The pièce de résistance – the chicken enrichment tool that covers it all! Live Calci Worms.
It would be remiss of us not to take the opportunity to explain why live insect feed for chickens is the best chicken enrichment tool! Live Black Soldier Fly larvae, also known as Calci Worms, are an excellent source of enrichment for your chickens.
The larvae are packed with protein, calcium, and other essential nutrients that chickens need to stay healthy and happy. But the benefits of Calci Worms go beyond just nutrition. The process of hunting and pecking for live insects stimulates a chicken’s natural instincts. It taps into their innate foraging behavior, allowing them to search for their food just as they would in the wild. This not only keeps them physically active but also keeps their minds sharp and engaged.
Additionally, live insects like Calci Worms provide a source of environmental enrichment. Chickens are highly curious creatures and love exploring their surroundings. By introducing live insects into their habitat, you’re giving them something interesting to investigate. Watching your chickens interact with the worms can be highly entertaining.
A claim backed by research
We were given a grant from Innovate UK to conduct a study with The University of Reading on the effects of giving live Calci Worms to laying hens. We knew that the hens would experience significant health benefits due to the larvae’s nutritional content. However, we were pleasantly surprised to observe an immediate reduction in stress-related behaviours almost instantly.
Our scientists noticed that providing live larvae increased foraging behaviour, which resulted in a reduction in excessive preening. We can conclude that this is because the hens were more active, had their foraging and pecking needs met, and therefore didn’t have to resort to negative behaviours.
The hens used in the research weren’t in commercial conditions, but in other studies where hens have been kept in caged conditions, scientists found that increased expression of natural behaviours when fed live BSF larvae resulted in reduced injury-causing behaviours like feather pecking.
This leads us to firmly believe that the addition of BSF larvae (Calci Worms) as live insect feed for chickens can help battle problems like stress or boredom in the flock. This can be particularly helpful during times of captivity, like flockdown. It can help greatly if your flock are showing signs of stress, like aggressive, bullying behaviours that go beyond pecking order issues.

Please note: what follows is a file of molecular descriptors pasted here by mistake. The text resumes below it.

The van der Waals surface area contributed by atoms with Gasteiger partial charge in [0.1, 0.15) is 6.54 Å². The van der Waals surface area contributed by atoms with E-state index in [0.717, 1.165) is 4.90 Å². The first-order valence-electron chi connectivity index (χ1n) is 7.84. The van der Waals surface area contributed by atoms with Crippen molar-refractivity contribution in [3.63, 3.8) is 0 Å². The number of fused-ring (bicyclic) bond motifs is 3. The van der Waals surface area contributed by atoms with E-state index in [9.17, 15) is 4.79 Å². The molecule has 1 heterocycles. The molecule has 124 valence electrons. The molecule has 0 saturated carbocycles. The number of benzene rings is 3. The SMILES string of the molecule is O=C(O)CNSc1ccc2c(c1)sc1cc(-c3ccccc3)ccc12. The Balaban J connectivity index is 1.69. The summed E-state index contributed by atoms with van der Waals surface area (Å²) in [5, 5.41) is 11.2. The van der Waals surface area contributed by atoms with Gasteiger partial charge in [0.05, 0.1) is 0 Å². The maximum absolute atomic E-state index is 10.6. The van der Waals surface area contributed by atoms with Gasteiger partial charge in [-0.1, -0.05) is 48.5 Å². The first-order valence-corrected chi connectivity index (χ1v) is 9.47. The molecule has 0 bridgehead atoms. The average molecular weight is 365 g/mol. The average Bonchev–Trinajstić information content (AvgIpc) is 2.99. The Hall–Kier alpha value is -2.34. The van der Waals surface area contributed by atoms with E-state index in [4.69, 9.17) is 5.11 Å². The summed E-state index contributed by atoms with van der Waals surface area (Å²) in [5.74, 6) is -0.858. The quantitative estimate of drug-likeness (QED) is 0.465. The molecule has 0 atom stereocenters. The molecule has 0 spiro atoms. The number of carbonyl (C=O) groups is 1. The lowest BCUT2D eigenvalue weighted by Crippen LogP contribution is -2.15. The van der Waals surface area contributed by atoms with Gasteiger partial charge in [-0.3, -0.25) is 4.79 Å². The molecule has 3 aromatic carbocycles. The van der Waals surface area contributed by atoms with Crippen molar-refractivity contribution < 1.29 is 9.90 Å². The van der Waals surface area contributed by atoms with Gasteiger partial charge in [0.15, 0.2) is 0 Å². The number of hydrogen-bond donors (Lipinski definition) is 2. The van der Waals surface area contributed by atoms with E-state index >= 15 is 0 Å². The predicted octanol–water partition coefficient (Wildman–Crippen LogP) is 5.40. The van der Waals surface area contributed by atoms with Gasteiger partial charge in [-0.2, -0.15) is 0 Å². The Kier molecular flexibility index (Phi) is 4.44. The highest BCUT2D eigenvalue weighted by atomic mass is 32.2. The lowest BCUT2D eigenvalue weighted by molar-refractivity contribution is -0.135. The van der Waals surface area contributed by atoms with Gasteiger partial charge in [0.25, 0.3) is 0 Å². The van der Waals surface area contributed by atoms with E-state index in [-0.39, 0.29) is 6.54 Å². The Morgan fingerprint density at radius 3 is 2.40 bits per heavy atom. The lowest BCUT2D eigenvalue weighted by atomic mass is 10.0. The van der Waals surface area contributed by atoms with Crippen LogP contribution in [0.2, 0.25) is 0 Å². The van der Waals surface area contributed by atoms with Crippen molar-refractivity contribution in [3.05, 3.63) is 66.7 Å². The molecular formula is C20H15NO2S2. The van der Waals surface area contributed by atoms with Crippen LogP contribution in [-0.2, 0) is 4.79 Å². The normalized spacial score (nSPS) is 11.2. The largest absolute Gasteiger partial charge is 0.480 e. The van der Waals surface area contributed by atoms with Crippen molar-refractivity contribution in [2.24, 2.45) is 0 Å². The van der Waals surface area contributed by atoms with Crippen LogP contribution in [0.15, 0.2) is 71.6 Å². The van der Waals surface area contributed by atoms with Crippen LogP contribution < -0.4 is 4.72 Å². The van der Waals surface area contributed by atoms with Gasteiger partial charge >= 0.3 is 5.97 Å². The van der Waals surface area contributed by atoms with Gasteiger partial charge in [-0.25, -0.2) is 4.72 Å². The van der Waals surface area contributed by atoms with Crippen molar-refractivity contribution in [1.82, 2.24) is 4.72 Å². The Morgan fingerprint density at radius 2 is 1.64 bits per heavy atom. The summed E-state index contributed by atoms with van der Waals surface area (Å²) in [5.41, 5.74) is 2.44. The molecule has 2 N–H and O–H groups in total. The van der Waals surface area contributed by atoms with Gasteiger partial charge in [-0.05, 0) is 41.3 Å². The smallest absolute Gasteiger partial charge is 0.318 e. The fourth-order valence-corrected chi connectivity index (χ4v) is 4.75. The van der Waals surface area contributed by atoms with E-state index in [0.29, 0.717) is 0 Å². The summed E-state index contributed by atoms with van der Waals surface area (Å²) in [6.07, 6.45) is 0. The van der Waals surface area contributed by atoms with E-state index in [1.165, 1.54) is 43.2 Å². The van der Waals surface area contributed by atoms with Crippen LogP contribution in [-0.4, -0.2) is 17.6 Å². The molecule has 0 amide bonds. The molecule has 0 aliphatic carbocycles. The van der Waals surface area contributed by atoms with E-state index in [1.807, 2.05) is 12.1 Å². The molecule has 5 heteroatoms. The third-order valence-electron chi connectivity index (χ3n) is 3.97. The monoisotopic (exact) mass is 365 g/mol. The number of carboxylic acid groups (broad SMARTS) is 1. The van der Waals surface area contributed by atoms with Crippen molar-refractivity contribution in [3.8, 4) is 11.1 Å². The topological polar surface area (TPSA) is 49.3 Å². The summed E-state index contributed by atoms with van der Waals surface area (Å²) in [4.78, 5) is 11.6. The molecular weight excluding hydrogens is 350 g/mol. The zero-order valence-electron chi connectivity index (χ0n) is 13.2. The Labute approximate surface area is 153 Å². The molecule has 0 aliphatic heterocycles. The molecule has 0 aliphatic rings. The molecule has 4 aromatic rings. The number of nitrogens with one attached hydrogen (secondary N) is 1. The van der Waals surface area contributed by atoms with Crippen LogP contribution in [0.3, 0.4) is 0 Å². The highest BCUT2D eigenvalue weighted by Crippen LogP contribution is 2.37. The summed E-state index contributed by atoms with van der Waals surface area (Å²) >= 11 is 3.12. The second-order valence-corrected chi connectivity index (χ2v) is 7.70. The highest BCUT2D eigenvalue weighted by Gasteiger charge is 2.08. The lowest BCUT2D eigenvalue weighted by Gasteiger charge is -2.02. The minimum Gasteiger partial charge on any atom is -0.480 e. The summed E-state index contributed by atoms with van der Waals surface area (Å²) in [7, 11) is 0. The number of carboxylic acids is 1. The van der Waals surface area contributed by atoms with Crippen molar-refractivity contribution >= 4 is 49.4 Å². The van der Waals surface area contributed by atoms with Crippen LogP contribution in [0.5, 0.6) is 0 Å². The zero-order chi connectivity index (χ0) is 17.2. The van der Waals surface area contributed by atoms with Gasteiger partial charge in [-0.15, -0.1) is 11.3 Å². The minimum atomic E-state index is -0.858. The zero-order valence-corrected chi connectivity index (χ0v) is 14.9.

They may be particularly useful in large flocks or when rehabilitating rescued hens or cockerels who have experienced trauma.
The full executive summary of our research is available to read here.
Chicken enrichment just means giving them nature
Chicken enrichment is vital for the well-being and happiness of your feathered friends. We’ve covered live insect feeding as a major way to achieve this. However, it’s important to note that chicken enrichment should not rely solely on Calci Worms. There are various other activities and toys you can incorporate into their environment to keep them entertained and engaged – hopefully you’ve found a range of ideas above.
Remember, the key to chicken enrichment is to mimic their natural habitat and diet as much as possible. Giving chickens what they would have in nature is how to ensure they have the healthiest, happiest life possible.
Join the movement towards a more natural and enriching life for your chickens. They’ll thank you with their vibrant feathers and joyful clucks as they chase you ’round the garden for their wriggly treat! Get started today and see the difference it makes in your flock’s wellbeing.